Product Pathways - Chromatin Regulation / Epigenetics
LSD1 (1E5-H2) Mouse mAb #4218
|4218S||100 µl (10 western blots)||---||In Stock||---|
|4218||carrier free and custom formulation / quantity||email request|
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|W||1:1000||Human, Monkey||Endogenous||110||Mouse IgG1|
Species cross-reactivity is determined by western blot.
Applications Key: W=Western Blotting, IP=Immunoprecipitation
Specificity / Sensitivity
LSD1 (1E5-H2) Mouse mAb detects endogenous levels of total LSD1 protein.
Source / Purification
Monoclonal antibody is produced by immunizing animals with a recombinant protein fragment corresponding to the human LSD1 protein.
Lysine-specific demethylase 1 (LSD1; also known as AOF2 and BHC110) is a nuclear amine oxidase homolog that acts as a histone demethylase and transcription cofactor (1). Gene activation and repression is specifically regulated by the methylation state of distinct histone protein lysine residues. For example, methylation of histone H3 at Lys4 facilitates transcriptional activation by coordinating the recruitment of BPTF, a component of the NURF chromatin remodeling complex, and WDR5, a component of multiple histone methyltransferase complexes (2,3). In contrast, methylation of histone H3 at Lys9 facilitates transcriptional repression by recruiting HP1 (4,5). LSD1 is a component of the CoREST transcriptional co-repressor complex that also contains CoREST, CtBP, HDAC1 and HDAC2. As part of this complex, LSD1 demethylates mono-methyl and di-methyl histone H3 at Lys4 through a FAD-dependent oxidation reaction to facilitate neuronal-specific gene repression in non-neuronal cells (1,6,7). In contrast, LSD1 associates with androgen receptor in human prostate cells to demethylate mono-methyl and di-methyl histone H3 at Lys9 and facilitate androgen receptor-dependent transcriptional activation (8). Therefore, depending on gene context LSD1 can function as either a transcriptional co-repressor or co-activator. LSD1 activity is inhibited by the amine oxidase inhibitors pargyline, deprenyl, clorgyline and tranylcypromine (8).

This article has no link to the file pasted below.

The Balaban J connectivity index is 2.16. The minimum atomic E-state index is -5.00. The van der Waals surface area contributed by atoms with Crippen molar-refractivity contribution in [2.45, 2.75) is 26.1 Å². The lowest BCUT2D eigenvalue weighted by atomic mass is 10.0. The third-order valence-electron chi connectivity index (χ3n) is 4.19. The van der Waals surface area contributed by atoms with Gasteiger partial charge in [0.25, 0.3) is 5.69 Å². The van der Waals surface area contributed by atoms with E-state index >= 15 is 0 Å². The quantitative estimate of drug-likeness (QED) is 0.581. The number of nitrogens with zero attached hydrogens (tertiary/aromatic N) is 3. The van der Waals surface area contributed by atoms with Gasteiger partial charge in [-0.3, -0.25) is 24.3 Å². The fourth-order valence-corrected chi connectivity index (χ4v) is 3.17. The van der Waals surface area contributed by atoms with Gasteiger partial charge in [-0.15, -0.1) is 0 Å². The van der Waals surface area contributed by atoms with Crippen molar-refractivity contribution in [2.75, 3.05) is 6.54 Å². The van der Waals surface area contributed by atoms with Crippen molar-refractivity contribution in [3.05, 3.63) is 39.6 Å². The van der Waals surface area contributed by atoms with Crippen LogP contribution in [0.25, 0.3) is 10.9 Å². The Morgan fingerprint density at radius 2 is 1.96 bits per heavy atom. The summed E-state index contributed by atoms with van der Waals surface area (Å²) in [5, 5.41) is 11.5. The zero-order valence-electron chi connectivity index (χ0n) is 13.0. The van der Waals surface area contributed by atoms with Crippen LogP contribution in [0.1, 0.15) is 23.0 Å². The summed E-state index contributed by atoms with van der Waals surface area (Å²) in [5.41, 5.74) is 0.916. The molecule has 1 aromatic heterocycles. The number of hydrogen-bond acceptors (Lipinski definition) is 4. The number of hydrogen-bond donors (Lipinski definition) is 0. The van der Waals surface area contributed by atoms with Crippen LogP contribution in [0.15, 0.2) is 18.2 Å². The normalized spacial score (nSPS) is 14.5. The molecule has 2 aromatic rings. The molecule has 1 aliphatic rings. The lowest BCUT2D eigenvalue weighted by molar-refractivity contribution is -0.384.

- Shi, Y. et al. (2004) Cell 119, 941-953.
- Wysocka, J. et al. (2006) Nature 442, 86-90.
- Wysocka, J. et al. (2005) Cell 121, 859-872.
- Jacobs, S.A. and Khorasanizadeh, S. (2002) Science 295, 2080-2083.
- Nielsen, P.R. et al. (2002) Nature 416, 103-107.
- Shi, Y.J. et al. (2005) Mol. Cell 19, 857-864.
- Lee, M.G. et al. (2005) Nature 437, 432-435.
- Metzger, E. et al. (2005) Nature 437, 436-439.
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